• Books that are in copyright, but out of print, are often called orphan works when the owner of the rights can't be found or there's no clear owner, as when a writer dies without an estate; there are also plenty of books that writers and publishers can't find a way to get back into print or wouldn't consider bringing back into print due to low sales or other complexities. This broad category covers books that are no longer stocked or available from the commercial book trade, although sometimes individual authors buy remainders from a publisher - the last in-stock copies that a publisher was intended to turn into pulp - and sells them through hard effort. The copyright for out-of-print books may be owned by a living person or his or her estate, by a trust, by a publisher, or by a company; or it may be entirely unclear who (if anyone) owns the copyright, which is likely the case for many works created before the 1980s. Out-of-print works make writers cry, because their hard-wrung prose - fiction or non-fiction or reference - is unavailable, even if the market desires it, because the economics of print publishing have until recently put their children in the gutter. Google Book Search makes the full text searchable, with snippets of context presented.
  • Active books are in copyright and in print. Books that are actively sold by publishers through booksellers or directly, even if they're 30, 40, or 70 years old, fit in this category. Publishers often refer to their frontlist, books that are relatively new and actively promoted, and their backlist, titles still in stock and available, and which may even sell well, but which aren't promoted. The same searching and results are allowed as with out of print titles. (By the way, Amazon's special-order books program, launched at the same time as the bookseller's overall store in 1995, was the first simple way to obtain in-print books that weren't routinely stocked by either bookstores or book distributors. Prior to Amazon, special order books required time and effort on the part of a bookseller, and were often regarded as a giant pain to fulfill.)

These three categories raise the question: what's covered under copyright, anyway? I'm glad you asked.


Copyright's Increasing Longevity -- Copyright law in the United States has been tweaked quite a bit since the right was granted in the Constitution, and because of this, there's quite a bit of complexity involved. The U.S. Copyright Office has a brief explanation, as well as a more extended discussion of terms.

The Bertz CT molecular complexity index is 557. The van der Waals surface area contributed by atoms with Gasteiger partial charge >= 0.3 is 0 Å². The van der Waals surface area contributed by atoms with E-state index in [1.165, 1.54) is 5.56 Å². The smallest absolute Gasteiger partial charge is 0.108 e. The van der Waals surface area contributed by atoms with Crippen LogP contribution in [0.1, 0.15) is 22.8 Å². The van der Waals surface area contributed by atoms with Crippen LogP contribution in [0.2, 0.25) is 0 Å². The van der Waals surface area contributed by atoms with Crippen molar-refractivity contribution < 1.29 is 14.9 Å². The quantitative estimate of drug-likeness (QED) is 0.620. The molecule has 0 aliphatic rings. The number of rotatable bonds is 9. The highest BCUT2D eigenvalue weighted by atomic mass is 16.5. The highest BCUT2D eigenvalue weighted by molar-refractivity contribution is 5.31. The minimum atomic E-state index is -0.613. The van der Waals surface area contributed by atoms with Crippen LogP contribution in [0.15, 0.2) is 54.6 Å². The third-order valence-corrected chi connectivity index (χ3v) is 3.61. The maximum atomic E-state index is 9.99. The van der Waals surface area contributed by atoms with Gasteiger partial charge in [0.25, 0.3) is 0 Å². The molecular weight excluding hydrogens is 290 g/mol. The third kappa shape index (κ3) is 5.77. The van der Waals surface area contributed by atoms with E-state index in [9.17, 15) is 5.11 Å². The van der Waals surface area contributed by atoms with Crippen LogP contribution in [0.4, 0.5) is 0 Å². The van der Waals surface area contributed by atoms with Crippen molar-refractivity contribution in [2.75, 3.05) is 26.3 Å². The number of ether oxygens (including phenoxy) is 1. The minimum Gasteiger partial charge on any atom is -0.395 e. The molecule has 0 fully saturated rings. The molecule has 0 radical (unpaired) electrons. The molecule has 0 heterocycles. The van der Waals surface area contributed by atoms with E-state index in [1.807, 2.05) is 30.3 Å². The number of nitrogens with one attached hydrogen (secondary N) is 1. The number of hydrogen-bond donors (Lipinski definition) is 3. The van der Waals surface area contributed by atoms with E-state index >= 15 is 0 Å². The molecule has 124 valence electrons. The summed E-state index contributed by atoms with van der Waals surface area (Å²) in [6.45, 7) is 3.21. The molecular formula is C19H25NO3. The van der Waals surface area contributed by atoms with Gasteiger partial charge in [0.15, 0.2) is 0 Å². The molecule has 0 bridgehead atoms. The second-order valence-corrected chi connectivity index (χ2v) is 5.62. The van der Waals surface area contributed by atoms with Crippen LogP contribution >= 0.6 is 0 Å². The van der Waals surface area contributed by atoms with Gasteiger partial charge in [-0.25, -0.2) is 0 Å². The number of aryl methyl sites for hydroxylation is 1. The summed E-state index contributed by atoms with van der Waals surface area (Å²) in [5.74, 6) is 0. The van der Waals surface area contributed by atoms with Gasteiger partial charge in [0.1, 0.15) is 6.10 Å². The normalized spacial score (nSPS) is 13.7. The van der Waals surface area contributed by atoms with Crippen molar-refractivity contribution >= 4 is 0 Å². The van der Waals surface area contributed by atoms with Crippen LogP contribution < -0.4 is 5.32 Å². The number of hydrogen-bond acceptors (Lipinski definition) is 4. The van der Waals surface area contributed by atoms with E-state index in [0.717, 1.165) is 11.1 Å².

If I can try to boil the discussion down for published works copyrighted in the United States:

  • Everything copyrighted - registered with the Copyright Office - before 1922 is in the public domain.
  • Nearly everything registered as under copyright starting in 1922 was under copyright initially for a term of 28 years, which could be renewed on the 28th anniversary through the Copyright Office for another 28 years.
  • Works registered starting 01-Jan-50 are grandfathered through a variety of rules to extend their copyright with no renewal being required. There are a lot of niceties involved, but this is the general rule.
  • Any work copyrighted from 01-Jan-78 on is under copyright protection the moment it's created for the author's life plus 70 years, or for 95 years from publication for works owned by a company - so-called "work for hire," in which a work was created by a statutorily defined employee of a firm or institutions, or for which copyright has been transferred by the individual or people involved to a company. No registration is required, but it ensures both a proof of ownership along with the maximum statutory damages (treble!) for successful proof of violation. (Before the Sonny Bono Copyright Term Extension Act of 1998, the duration was 50 years following death or 75 years for works for hire. This was also pejoratively known as the Mickey Mouse Protection Act, because Mickey's appearance in Steamboat Willie would have entered the public domain in 2000.)

A lot more explanation, which I'll avoid here, is necessary for rules surrounding other countries' copyright regulations prior to general international agreement in the 1970s about copyright terms, and rules in the United States for anonymous, pseudonymous, and unpublished works.

If you read this carefully, you'll notice a gap. If a work was registered starting in 1922 and before 1950, it would wind up in the public domain if a renewal notice were not filed. It's unclear how many hundreds of thousands or millions of works may have fallen into that gap.

But you can see that there's a giant divide. Before 1922, essentially everything. After 1922, nothing that anyone paid attention to.